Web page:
Fluconazole is a synthetic triazole antifungal drug used in the treatment and prevention of superficial and systemic fungal infection. Fluconazole inhibits the fungal cytochrome p450 enzyme 14α-demethylase. This inhibition prevents the conversion of lanosterol to ergosterol, an essential component of a fungal cytoplasmic membrane, and subsequent accumulation of 14α-demethyl sterols.
The major drawback of this drug is its insolubility in water. Increasing the water insoluble or slightly soluble compounds is a major concern for pharmaceutical researches.
The techniques generally employed to enhance the solubility of poorly water soluble drugs are use of surface active agent, hydrates and solvates, polymorphism, complexation, solid dispersion. Among this solid dispersion is a unique technique used to increase solubility, dissolution and bioavailability of poorly water-soluble drugs. Conventional methods for preparing solid dispersion include physical mixture, fusion method, solvent evaporation method, melting solvent method and kneading method.
Hence, in the present investigation an attempt will be made to develop solid dispersion of fluconazole to overcome solubility problems of drug and to treat fungal infections of skin more effectively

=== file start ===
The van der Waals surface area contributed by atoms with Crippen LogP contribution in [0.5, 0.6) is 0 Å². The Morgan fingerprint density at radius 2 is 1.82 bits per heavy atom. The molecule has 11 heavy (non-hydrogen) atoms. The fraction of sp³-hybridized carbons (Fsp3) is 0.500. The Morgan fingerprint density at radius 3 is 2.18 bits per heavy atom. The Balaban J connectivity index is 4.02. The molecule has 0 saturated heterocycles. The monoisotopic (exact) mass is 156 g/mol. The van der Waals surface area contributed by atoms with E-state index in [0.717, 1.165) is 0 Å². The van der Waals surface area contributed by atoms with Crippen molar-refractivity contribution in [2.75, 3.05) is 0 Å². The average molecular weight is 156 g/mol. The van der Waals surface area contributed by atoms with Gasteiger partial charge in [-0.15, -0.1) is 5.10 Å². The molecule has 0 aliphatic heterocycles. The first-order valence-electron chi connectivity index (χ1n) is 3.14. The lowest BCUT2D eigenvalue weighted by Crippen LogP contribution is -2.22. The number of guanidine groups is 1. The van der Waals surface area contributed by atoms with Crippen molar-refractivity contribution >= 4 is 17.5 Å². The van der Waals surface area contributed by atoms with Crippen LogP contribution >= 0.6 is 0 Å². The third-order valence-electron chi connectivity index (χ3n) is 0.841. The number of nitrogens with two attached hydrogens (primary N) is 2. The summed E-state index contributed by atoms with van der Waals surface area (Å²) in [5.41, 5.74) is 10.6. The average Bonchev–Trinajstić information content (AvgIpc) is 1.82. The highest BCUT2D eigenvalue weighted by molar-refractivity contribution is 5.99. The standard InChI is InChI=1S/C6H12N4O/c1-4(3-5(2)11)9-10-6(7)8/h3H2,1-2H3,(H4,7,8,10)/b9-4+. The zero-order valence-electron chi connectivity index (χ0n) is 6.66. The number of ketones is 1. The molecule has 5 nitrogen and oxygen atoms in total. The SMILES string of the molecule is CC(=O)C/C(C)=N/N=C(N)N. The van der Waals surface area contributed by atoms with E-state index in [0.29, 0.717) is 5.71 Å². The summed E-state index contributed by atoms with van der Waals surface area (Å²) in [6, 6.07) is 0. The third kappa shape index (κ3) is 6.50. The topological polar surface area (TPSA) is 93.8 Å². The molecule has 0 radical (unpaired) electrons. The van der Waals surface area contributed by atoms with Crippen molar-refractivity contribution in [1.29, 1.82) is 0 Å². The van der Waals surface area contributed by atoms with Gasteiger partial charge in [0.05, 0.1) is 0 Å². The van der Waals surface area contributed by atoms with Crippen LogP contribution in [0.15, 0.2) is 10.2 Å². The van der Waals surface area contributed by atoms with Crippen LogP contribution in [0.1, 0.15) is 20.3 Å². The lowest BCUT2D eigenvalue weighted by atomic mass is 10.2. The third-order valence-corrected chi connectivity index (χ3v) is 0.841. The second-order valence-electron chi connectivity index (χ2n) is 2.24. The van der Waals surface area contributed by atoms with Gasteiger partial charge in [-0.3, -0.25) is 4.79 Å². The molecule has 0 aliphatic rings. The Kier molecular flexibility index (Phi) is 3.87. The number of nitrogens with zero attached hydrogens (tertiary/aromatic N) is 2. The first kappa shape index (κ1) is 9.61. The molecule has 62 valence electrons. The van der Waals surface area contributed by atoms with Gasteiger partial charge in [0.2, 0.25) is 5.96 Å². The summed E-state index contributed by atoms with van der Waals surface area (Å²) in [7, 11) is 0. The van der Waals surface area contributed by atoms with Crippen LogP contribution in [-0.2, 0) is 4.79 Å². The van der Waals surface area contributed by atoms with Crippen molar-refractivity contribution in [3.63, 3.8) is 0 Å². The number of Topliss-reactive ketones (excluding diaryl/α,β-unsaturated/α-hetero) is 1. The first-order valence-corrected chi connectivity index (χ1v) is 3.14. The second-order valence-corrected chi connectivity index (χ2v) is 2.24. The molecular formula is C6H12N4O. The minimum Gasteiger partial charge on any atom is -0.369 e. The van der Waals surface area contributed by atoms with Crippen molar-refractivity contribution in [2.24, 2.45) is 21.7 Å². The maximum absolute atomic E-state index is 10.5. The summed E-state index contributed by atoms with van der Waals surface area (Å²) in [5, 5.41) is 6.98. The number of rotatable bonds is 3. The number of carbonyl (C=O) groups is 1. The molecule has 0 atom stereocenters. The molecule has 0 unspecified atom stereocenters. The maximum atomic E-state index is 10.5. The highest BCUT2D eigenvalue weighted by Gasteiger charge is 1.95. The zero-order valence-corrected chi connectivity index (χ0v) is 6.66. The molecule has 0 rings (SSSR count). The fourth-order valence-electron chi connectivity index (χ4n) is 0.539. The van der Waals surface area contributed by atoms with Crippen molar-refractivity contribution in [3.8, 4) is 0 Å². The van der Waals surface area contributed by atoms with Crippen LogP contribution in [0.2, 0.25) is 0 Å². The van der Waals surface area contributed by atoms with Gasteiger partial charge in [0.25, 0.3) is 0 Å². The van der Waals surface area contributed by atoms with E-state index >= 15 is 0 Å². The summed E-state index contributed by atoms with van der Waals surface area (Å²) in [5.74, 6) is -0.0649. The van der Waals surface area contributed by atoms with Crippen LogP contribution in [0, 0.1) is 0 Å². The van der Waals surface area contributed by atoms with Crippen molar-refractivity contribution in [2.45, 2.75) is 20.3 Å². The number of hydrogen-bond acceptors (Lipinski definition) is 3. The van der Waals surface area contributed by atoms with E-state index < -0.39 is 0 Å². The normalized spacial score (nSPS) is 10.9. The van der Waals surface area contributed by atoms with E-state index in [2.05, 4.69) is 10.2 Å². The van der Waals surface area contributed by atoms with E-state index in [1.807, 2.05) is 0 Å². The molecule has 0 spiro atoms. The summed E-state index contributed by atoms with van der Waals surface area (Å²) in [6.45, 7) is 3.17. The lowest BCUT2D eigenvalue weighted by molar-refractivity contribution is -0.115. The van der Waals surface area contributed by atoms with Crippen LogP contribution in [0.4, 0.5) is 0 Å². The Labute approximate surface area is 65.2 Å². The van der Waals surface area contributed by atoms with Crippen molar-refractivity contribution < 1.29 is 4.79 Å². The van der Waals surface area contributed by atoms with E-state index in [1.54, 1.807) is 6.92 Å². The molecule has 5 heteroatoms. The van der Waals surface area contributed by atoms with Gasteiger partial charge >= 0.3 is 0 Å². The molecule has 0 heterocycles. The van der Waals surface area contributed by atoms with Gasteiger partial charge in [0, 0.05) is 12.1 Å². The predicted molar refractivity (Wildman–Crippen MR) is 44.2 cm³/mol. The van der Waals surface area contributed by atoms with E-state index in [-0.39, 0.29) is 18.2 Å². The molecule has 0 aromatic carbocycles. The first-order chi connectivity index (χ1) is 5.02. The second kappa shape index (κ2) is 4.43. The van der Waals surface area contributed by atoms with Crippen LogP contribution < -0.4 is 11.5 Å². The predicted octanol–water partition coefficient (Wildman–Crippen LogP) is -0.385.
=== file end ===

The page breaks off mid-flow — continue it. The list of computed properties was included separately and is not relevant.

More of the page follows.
MATERIALS AND METHODS:
Fluconazole was procured as a gift sample from Rajesh chemicals co, Mumbai, India. Polyvinyl pyrrolidone, polyethylene glycol 6000, HPMC was purchased from Loba Chem Pvt. Ltd (Mumbai).Urea, mannitol, were purchased from S.D. Fine chemical Pvt. Ltd, (Mumbai), ß-cyclodextrin, were purchased from Hi-Media Laboratories Pvt. Ltd.
All the chemicals used in the present study were of AR Grade.
Preparation of solid dispersions:
Solid dispersions were prepared by various polymer and different method as shown in Table 1.
TABLE 1: FORMULATION INGREDIENTS, PREPARATION METHOD OF FLUCONAZOLE SOLID DISPERSIONS
|F1||Fluconazole + Mannitol||Physical mixture||1:1|
|F2||Fluconazole + Urea||Physical mixture||1:1|
|F3||Fluconazole + PEG 6000||Physical mixture||1:1|
|F4||Fluconazole + PVP – K30||Physical mixture||1:1|
|F5||Fluconazole + ß-cyclodextrin||Physical mixture||1:1|
|F6||Fluconazole + Mannitol||Solvent evaporation method||1:2|
|F7||Fluconazole + Urea||Solvent evaporation method||1:2|
|F8||Fluconazole + PEG 6000||Solvent evaporation method||1:3|
|F9||Fluconazole + PVP – K30||Solvent evaporation method||1:3|
|F10||Fluconazole + ß-cyclodextrin||Solvent evaporation method||1:3|
|F11||Fluconazole + Mannitol||Fusion method||1:3|
|F12||Fluconazole + Urea||Fusion method||1:5|
|F13||Fluconazole + PEG 6000||Fusion method||1:5|
|F14||Fluconazole + PVP – K30||Fusion method||1:5|
|F15||Fluconazole + ß-cyclodextrin||Kneading method||1:1|
Physical mixture 22:
Physical mixtures were prepared by mixing the appropriate amount of Fluconazole and polymer in pestle and mortar and pass through the sieve # 60.
Accurately weighed amount of mannitol, urea, PEG-6000, PVP-K30 and ß-cyclodextrin were melted in a porcelain dish at 80 - 85˚ and to this, calculated amount of Fluconazole were added with through mixing for 1-2 min followed by quick cooling.23 It were kept in a dessicator under vacuum for 24 hrs. Then, solid dispersion formulations were pulverized using a porcelain mortar and pestle. The pulverized powder were sieve using # 60.24